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Use art to anchor or introduce a new concept. Learning can happen anywhere, at any time. Its boundaries have spilled outside the classroom walls.

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You were told your child will stay remote for a while.

Despite extenuating circumstances, kids get to be kids. We don't want this generation looking back on 2020 with hesitation. Kids don't need to carry our stressors.

So, how do we embrace remote learning?

Remote learning has much to offer: families are spending more time together, kids are playing outside and teachers aren't dealing with discipline. Well, that is the idea anyway.

At this point though, for many, it hasn't been the reality. What can we do as parents and/or as teachers to turn this paradigm on its head?

I want to offer up some components of online learning that have helped me shift my internal dialogue from an "Uhh. Hmm?" attitude to an "I was born for online learning" frame of mind.

Create a vibe for learning.

To bring learning to life we have to redefine a learning space. Learning can happen anywhere, at any time. Its boundaries have spilled outside the classroom walls. The learning space is the part of the house where the child puts on their focus face, learning hat and ready-to-rock-this attitude!

The goal of this activity is to create a piece of art students will be proud to hang in their learning space. A piece that can motivate them when they aren't feeling particularly zesty.

Ask students how they want or need to feel in order to learn and be productive.

Have them describe that feeling using the colors, ideas, phrases or words that come to mind when they picture that feeling.

Next, students turn those descriptors into art that represents that feeling. It could be a sculpture, pencil drawing, watercolor, etc.

My students' creations ranged from flow charts to sculptures and more colorful paintings. The binding agent was that they all connected to their art piece in some way and were proud to hang it in their learning spaces as a motivation to feel X, Y or Z.

Help students schedule their time.

We are expecting middle and high school students to balance seven subjects with seven teachers (which translates to seven unique expectations), when in reality we don't even do that in college. We need to be mindful of the expectations we are placing on kids and help them to schedule tasks so they are successful. Dig deep into a few core ideas - don't skim the surface on every standard.

Release a weekly calendar for students that breaks down assignments into manageable chunks. Each day they tackle a piece of the puzzle. Who can do a 1,000 piece puzzle in one setting? Not I.

Schedule time into your virtual meets for students to write down the days tasks.

Your exit ticket can simply ask students to tell you what the day's expectations are.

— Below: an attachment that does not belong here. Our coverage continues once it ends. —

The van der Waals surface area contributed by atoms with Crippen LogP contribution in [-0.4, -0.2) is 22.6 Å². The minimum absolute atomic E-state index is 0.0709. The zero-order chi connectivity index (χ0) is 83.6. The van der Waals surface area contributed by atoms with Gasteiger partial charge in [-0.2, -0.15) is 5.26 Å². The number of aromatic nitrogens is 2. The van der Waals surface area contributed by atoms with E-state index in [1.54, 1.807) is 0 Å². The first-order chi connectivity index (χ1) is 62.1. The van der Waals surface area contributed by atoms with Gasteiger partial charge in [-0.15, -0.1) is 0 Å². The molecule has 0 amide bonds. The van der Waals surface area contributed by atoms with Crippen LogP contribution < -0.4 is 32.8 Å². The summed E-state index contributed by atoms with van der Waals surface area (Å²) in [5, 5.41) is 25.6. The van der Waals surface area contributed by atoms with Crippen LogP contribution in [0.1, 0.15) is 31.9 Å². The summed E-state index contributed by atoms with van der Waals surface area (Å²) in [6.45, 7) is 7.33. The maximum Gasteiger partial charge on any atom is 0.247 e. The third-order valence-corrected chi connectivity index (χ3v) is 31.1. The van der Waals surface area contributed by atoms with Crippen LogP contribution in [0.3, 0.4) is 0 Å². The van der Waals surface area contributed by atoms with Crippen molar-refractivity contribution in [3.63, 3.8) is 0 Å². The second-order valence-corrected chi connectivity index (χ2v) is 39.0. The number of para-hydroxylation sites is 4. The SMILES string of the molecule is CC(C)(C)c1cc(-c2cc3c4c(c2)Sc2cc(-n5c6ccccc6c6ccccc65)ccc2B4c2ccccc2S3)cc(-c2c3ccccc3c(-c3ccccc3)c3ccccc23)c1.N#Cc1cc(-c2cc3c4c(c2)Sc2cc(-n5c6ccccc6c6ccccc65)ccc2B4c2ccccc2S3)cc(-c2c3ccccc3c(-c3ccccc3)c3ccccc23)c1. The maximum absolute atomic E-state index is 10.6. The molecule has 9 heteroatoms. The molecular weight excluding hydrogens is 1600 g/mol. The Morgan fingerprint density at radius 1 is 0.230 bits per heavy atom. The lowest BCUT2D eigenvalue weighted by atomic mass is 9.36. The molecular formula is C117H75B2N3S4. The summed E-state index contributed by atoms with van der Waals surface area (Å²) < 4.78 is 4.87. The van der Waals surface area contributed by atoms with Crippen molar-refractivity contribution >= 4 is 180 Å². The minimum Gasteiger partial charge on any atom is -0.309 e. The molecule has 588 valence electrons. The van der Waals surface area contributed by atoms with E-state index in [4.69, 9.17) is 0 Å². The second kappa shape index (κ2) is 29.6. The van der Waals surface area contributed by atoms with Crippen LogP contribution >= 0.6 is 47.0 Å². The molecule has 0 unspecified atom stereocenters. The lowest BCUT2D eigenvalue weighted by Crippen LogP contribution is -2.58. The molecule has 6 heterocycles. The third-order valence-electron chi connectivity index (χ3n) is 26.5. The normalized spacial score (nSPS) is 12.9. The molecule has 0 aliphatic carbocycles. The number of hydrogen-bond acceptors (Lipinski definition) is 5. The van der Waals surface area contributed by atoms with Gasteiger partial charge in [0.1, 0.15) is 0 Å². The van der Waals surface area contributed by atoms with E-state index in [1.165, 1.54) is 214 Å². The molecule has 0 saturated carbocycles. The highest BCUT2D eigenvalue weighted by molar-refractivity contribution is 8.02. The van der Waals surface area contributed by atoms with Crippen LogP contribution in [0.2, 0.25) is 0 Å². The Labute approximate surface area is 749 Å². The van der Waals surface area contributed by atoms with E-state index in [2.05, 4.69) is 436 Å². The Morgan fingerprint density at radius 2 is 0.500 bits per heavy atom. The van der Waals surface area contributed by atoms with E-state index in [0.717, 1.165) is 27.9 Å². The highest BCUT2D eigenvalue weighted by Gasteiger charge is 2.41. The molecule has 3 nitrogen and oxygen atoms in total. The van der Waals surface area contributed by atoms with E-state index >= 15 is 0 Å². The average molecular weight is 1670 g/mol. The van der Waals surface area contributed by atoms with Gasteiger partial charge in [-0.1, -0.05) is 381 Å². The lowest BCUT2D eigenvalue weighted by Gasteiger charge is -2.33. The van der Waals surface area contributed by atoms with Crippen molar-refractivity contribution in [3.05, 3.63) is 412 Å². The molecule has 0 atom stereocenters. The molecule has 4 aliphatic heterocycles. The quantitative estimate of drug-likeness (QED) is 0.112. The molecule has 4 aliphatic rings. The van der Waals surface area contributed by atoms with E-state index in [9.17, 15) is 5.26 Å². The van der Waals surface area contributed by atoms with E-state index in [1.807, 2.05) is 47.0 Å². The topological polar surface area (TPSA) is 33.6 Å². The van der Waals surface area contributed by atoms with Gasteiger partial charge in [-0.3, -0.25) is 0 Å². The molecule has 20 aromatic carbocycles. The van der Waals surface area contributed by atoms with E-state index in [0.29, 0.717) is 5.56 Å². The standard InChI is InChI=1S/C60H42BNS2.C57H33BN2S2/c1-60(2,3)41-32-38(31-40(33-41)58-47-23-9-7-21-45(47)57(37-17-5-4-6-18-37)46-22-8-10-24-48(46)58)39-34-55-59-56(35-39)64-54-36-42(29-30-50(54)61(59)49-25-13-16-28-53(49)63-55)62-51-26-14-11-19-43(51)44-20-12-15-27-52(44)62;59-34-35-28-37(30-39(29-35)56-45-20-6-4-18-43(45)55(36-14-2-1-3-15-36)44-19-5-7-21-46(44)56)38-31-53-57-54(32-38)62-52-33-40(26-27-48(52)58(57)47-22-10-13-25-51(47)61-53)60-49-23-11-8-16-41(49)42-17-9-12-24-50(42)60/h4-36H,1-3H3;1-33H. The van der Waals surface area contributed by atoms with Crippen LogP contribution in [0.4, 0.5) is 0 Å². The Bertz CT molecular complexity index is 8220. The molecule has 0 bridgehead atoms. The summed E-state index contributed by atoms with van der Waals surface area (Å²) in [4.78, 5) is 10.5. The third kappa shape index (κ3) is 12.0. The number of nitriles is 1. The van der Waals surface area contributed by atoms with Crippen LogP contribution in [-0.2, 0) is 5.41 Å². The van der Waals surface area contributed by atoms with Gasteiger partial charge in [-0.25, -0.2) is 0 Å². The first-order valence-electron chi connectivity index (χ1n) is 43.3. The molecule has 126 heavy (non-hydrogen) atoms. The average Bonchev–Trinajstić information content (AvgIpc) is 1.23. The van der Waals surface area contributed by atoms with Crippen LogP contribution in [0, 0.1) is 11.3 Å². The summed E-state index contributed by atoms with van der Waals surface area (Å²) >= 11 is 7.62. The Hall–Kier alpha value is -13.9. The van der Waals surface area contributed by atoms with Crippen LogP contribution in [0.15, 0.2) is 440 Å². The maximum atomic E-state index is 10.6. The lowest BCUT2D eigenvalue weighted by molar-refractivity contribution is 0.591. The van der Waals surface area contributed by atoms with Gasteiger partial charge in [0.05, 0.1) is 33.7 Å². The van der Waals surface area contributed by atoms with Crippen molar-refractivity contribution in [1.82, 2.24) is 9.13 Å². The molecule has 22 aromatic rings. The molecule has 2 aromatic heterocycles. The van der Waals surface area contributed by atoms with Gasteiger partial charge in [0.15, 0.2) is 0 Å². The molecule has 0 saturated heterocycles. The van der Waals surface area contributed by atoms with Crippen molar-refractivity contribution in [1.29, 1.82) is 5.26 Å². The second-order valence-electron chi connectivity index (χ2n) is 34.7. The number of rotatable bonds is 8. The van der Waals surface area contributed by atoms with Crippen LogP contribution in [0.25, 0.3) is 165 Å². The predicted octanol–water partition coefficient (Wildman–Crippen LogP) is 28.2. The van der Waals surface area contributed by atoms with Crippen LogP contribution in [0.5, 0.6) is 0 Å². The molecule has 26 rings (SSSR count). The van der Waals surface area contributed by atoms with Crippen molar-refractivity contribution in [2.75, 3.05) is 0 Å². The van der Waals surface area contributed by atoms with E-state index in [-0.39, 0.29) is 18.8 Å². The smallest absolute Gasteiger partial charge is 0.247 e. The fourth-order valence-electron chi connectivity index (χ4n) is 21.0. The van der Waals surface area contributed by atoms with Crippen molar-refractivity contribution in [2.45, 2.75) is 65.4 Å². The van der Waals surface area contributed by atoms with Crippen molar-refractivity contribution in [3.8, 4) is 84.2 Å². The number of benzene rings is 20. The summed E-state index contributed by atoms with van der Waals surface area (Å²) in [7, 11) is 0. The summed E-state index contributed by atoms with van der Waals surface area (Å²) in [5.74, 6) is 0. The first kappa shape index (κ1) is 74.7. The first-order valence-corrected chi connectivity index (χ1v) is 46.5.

Film a short overview video informing students of the week's assignments.

The New Mexico Public Education Department has released an instructional scope that can help to prioritize curricular standards.

Teach the whole child

We need to incorporate emotional intelligence into our lessons daily. Our conversations and lessons should incorporate movement and students' feelings in addition to asking for their understanding. Never has the whole child been a more important part of learning.

Our connection to students, as teachers, is the most powerful teaching tool we have. We have to help students feel connected to one another and to themselves so they don't feel isolated in the remote learning setting.

Incorporate movement in your virtual meets.

Use art to anchor or introduce a new concept. Ask students to make sense of the piece by analyzing the artist's message then transition to how the piece makes them feel.

Empower kids to learn intrinsically. Self-reflections and goal setting should become an important part of each unit. Create student goal-setting sheets by asking students to score themselves on the units learning objectives before and after. As the teacher, give a pre- and postquiz to assess student growth toward the learning objectives. You can compare the teacher data to the student-crafted data and use it to start meaningful conversations with your students about their progress.

Project-based learning for the win

Screen time can hinder cognitive and emotional development. Children develop from the back of their brain to the front of their brain - from gross motor coordination to more fine motor skills. This development progresses as kids are able to comprehend less concrete and more abstract concepts.

The screen limits this development and keeps kids mostly living in the back of their brain. They aren't forced to create, imagine or use their bodies on a screen. Movement, creation, exploration are critical actions for the developing brain.

After a lesson or unit ask students to apply their learning by assigning a project.

Provide students with choice in the format of the project, but require all students to include the same core concepts.

I am often asked by my colleagues: Where did you find that? My response is always Google (thanks to all those teachers turned bloggers)! Nevertheless, it can be a time investment to scour the internet for curricular jewels so here is a list of some of my favorite project-based go-tos.

BioSTEAM: Students can research, design and create solutions to problems and learn from experts in the Taos community.

UNESCO has a digital library that is rich with resources.

Cornell Institute for Biology Teachers offers hands-on labs and lessons.

Studentdiscover.org has project-based teaching modules.

Teachers Pay Teachers: Many hands-on activities for all ages and all subjects.

Newsela: Find readings already scaffolded by Lexile ranges.

Kaila Pavelka-Dickey is a middle school math and science teacher at Anansi Charter School.

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